I went on a natural beekeeping course at one of my favourite places, Embercombe, recently and this really struck home. The bees have been around since the first pollinated plants, around 200 million years ago, and we’ve been around for about a million. And yet we feel we have both the right and the understanding to interfere with the bees natural way of living. And, as many of you know, they’re struggling. So, what have we done to ‘help’ the bees?
Well, because our native bees didn’t produce enough honey, we fixed that by importing foreign bees. They produced more honey, but struggled with the mixed weather we experience in this country and also brought in diseases that our local bees couldn’t cope with. To ‘support’ their bees against these challenges commercial beekeepers use pesticides, fungicides and other chemical treatments which involve regularly entering and affecting the natural activity of the hive. Not to mention killing the queen larvae to get the royal jelly, stopping the natural process of swarming and preventing male drones from being born – because, hey, they eat honey and they don’t serve any purpose, do they? (except that we don’t fully know what role they play, so that’s a bit of a risky strategy) . We ask bees to pollinate key commercial crops and then spray insecticides all over those very same crops. And finally we take away their natural food – honey – and replace it with sugar syrup.
Now I’m no expert, but I know that insecticides are designed to kill insects (which means bees), and that there’s a hell of a lot more nutrition in honey than in sugar syrup. And if I was an exotic Italian or Australian bee exposed to poisons and only being fed sugar syrup I’d certainly need a lot of propping up to survive a cold and damp British winter.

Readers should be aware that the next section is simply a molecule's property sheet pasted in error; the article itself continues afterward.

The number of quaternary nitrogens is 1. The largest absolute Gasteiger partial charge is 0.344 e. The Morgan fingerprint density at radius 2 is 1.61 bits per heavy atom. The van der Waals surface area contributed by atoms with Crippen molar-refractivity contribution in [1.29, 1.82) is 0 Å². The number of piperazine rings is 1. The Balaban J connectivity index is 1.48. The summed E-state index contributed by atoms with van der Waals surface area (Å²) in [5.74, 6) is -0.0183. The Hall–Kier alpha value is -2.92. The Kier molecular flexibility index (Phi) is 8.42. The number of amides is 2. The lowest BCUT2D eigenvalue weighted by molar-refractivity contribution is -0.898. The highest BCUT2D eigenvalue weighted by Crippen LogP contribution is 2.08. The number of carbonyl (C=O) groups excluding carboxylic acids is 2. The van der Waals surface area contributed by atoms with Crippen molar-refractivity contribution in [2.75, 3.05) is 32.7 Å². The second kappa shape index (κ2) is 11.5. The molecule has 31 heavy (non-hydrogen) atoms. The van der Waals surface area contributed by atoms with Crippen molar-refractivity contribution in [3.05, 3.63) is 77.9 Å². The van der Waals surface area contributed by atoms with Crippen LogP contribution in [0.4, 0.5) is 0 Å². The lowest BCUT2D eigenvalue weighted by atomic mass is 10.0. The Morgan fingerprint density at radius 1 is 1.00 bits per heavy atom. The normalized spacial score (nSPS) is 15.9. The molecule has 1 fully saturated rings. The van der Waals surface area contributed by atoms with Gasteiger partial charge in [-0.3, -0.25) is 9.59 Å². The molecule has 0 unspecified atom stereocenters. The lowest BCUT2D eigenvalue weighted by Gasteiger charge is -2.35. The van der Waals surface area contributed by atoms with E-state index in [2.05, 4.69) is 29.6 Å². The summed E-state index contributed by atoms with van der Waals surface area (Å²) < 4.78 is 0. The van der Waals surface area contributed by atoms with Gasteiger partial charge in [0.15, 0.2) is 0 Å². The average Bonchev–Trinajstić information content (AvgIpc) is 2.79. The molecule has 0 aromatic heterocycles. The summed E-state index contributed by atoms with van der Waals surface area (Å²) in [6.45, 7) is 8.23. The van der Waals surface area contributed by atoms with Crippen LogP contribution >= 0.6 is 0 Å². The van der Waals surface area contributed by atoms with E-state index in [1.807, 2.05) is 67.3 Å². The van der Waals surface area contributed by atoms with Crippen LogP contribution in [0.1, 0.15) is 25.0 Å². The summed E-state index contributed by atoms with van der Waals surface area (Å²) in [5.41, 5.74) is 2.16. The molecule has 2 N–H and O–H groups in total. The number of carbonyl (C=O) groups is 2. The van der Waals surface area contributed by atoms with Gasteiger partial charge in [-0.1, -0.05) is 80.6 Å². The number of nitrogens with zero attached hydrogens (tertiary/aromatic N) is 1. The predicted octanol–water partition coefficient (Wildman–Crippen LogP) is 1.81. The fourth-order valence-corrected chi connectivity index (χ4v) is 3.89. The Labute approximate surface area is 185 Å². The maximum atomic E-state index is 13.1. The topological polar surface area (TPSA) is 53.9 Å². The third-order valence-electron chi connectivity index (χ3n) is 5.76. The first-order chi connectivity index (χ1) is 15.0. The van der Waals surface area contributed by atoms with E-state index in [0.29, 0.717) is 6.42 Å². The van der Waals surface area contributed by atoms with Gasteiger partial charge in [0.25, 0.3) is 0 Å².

Bees lived, quite happily and successfully, for millions of years without needing anything to be fixed. It’s only once we started trying to manage them – in order to harvest more honey – that there’s been a problem.
So what can we do? Well, I’ve bought my last ever jar of commercially farmed honey, and I’ve set up a natural topbar beehive in my garden (picture to the left). I’ll do my best to simply provide a good home for bees, and let them get on with what they do without interference or ‘help’ from me. If we’re all really lucky they will build up their resilience and help create a new generation of native bees that can manage both the UK weather and the foreign diseases and pesticide risks facing them. If I’m very fortunate they’ll provide me with a few jars of honey each year. Can I accept that gift and not get greedy? Can I accept that they know how to look after themselves better than I do, and not get too involved in ‘helping’ them?
It’s a test for us all. Can we always take a moment, step back and ask – does what I’m trying to fix really need fixing? Or would doing nothing be an even better solution?